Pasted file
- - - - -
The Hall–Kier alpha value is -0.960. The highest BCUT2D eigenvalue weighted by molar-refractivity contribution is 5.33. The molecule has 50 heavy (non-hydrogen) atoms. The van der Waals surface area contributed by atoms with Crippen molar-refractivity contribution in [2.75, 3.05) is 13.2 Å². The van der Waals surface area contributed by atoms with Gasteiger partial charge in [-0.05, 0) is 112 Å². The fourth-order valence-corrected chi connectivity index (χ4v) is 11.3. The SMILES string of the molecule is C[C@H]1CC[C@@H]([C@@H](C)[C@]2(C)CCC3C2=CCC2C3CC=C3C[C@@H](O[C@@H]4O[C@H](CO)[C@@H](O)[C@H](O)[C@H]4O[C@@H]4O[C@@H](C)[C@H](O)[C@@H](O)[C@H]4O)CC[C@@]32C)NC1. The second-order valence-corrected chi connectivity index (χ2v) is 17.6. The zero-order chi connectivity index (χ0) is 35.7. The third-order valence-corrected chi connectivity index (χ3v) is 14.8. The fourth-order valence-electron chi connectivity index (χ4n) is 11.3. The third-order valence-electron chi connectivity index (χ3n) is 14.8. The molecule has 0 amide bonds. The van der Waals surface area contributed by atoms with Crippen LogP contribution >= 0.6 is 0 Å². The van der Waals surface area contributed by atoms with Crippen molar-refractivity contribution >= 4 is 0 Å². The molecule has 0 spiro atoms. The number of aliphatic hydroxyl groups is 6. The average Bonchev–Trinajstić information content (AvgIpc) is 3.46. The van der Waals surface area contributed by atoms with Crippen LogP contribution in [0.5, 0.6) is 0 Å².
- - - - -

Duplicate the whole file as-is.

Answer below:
The Hall–Kier alpha value is -0.960. The highest BCUT2D eigenvalue weighted by molar-refractivity contribution is 5.33. The molecule has 50 heavy (non-hydrogen) atoms. The van der Waals surface area contributed by atoms with Crippen molar-refractivity contribution in [2.75, 3.05) is 13.2 Å². The van der Waals surface area contributed by atoms with Gasteiger partial charge in [-0.05, 0) is 112 Å². The fourth-order valence-corrected chi connectivity index (χ4v) is 11.3. The SMILES string of the molecule is C[C@H]1CC[C@@H]([C@@H](C)[C@]2(C)CCC3C2=CCC2C3CC=C3C[C@@H](O[C@@H]4O[C@H](CO)[C@@H](O)[C@H](O)[C@H]4O[C@@H]4O[C@@H](C)[C@H](O)[C@@H](O)[C@H]4O)CC[C@@]32C)NC1. The second-order valence-corrected chi connectivity index (χ2v) is 17.6. The zero-order chi connectivity index (χ0) is 35.7. The third-order valence-corrected chi connectivity index (χ3v) is 14.8. The fourth-order valence-electron chi connectivity index (χ4n) is 11.3. The third-order valence-electron chi connectivity index (χ3n) is 14.8. The molecule has 0 amide bonds. The van der Waals surface area contributed by atoms with Crippen LogP contribution >= 0.6 is 0 Å². The van der Waals surface area contributed by atoms with Crippen molar-refractivity contribution >= 4 is 0 Å². The molecule has 0 spiro atoms. The number of aliphatic hydroxyl groups is 6. The average Bonchev–Trinajstić information content (AvgIpc) is 3.46. The van der Waals surface area contributed by atoms with Crippen LogP contribution in [0.5, 0.6) is 0 Å².